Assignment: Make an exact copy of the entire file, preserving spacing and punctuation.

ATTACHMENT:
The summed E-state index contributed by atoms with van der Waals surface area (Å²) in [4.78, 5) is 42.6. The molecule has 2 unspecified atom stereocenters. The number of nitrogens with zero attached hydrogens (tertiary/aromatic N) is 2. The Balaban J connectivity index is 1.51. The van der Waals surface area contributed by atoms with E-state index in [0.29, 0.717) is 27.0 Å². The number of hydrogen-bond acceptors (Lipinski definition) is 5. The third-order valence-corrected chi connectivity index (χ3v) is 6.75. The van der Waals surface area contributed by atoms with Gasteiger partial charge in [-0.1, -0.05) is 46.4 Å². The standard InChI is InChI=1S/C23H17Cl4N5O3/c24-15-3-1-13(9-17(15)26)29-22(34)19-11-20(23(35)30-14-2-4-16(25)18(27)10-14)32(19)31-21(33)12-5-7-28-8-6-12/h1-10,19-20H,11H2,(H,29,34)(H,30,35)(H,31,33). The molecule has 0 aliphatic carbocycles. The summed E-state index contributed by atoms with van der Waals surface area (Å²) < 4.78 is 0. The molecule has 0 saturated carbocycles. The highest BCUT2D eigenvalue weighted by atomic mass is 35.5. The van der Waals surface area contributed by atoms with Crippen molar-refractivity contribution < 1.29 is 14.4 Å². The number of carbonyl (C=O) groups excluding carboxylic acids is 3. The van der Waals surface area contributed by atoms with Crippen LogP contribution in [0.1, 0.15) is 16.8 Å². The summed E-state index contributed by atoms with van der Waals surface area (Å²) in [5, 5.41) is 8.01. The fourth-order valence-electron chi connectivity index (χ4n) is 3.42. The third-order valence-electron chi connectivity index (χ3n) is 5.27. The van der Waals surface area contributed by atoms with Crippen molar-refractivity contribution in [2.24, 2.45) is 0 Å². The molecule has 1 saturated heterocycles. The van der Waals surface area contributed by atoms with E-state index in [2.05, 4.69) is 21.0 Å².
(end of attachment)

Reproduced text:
The summed E-state index contributed by atoms with van der Waals surface area (Å²) in [4.78, 5) is 42.6. The molecule has 2 unspecified atom stereocenters. The number of nitrogens with zero attached hydrogens (tertiary/aromatic N) is 2. The Balaban J connectivity index is 1.51. The van der Waals surface area contributed by atoms with E-state index in [0.29, 0.717) is 27.0 Å². The number of hydrogen-bond acceptors (Lipinski definition) is 5. The third-order valence-corrected chi connectivity index (χ3v) is 6.75. The van der Waals surface area contributed by atoms with Gasteiger partial charge in [-0.1, -0.05) is 46.4 Å². The standard InChI is InChI=1S/C23H17Cl4N5O3/c24-15-3-1-13(9-17(15)26)29-22(34)19-11-20(23(35)30-14-2-4-16(25)18(27)10-14)32(19)31-21(33)12-5-7-28-8-6-12/h1-10,19-20H,11H2,(H,29,34)(H,30,35)(H,31,33). The molecule has 0 aliphatic carbocycles. The summed E-state index contributed by atoms with van der Waals surface area (Å²) < 4.78 is 0. The molecule has 0 saturated carbocycles. The highest BCUT2D eigenvalue weighted by atomic mass is 35.5. The van der Waals surface area contributed by atoms with Crippen molar-refractivity contribution < 1.29 is 14.4 Å². The number of carbonyl (C=O) groups excluding carboxylic acids is 3. The van der Waals surface area contributed by atoms with Crippen LogP contribution in [0.1, 0.15) is 16.8 Å². The summed E-state index contributed by atoms with van der Waals surface area (Å²) in [5, 5.41) is 8.01. The fourth-order valence-electron chi connectivity index (χ4n) is 3.42. The third-order valence-electron chi connectivity index (χ3n) is 5.27. The van der Waals surface area contributed by atoms with Crippen molar-refractivity contribution in [2.24, 2.45) is 0 Å². The molecule has 1 saturated heterocycles. The van der Waals surface area contributed by atoms with E-state index in [2.05, 4.69) is 21.0 Å².